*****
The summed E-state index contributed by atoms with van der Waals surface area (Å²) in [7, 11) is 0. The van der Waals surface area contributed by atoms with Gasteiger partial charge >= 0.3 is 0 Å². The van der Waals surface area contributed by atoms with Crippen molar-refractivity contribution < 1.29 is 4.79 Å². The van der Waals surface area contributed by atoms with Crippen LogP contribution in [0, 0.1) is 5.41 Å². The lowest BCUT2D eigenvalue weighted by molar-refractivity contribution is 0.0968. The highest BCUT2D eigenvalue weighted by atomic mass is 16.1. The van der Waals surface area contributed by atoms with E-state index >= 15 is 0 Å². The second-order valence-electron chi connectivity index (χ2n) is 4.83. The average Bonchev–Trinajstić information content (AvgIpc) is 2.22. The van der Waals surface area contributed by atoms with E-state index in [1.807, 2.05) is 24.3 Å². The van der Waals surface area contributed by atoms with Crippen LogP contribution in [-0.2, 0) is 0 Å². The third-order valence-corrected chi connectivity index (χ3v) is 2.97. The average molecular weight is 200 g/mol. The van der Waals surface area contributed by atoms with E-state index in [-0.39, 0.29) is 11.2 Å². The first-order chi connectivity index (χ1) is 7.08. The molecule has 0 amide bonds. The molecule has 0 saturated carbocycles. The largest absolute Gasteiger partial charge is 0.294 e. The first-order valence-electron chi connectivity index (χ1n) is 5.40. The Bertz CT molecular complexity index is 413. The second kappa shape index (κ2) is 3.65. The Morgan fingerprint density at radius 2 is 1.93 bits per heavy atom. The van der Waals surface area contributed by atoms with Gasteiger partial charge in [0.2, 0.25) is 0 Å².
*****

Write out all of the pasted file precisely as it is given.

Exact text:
The summed E-state index contributed by atoms with van der Waals surface area (Å²) in [7, 11) is 0. The van der Waals surface area contributed by atoms with Gasteiger partial charge >= 0.3 is 0 Å². The van der Waals surface area contributed by atoms with Crippen molar-refractivity contribution < 1.29 is 4.79 Å². The van der Waals surface area contributed by atoms with Crippen LogP contribution in [0, 0.1) is 5.41 Å². The lowest BCUT2D eigenvalue weighted by molar-refractivity contribution is 0.0968. The highest BCUT2D eigenvalue weighted by atomic mass is 16.1. The van der Waals surface area contributed by atoms with E-state index >= 15 is 0 Å². The second-order valence-electron chi connectivity index (χ2n) is 4.83. The average Bonchev–Trinajstić information content (AvgIpc) is 2.22. The van der Waals surface area contributed by atoms with E-state index in [1.807, 2.05) is 24.3 Å². The van der Waals surface area contributed by atoms with Crippen LogP contribution in [-0.2, 0) is 0 Å². The third-order valence-corrected chi connectivity index (χ3v) is 2.97. The average molecular weight is 200 g/mol. The van der Waals surface area contributed by atoms with E-state index in [-0.39, 0.29) is 11.2 Å². The first-order chi connectivity index (χ1) is 7.08. The molecule has 0 amide bonds. The molecule has 0 saturated carbocycles. The largest absolute Gasteiger partial charge is 0.294 e. The first-order valence-electron chi connectivity index (χ1n) is 5.40. The Bertz CT molecular complexity index is 413. The second kappa shape index (κ2) is 3.65. The Morgan fingerprint density at radius 2 is 1.93 bits per heavy atom. The van der Waals surface area contributed by atoms with Gasteiger partial charge in [0.2, 0.25) is 0 Å².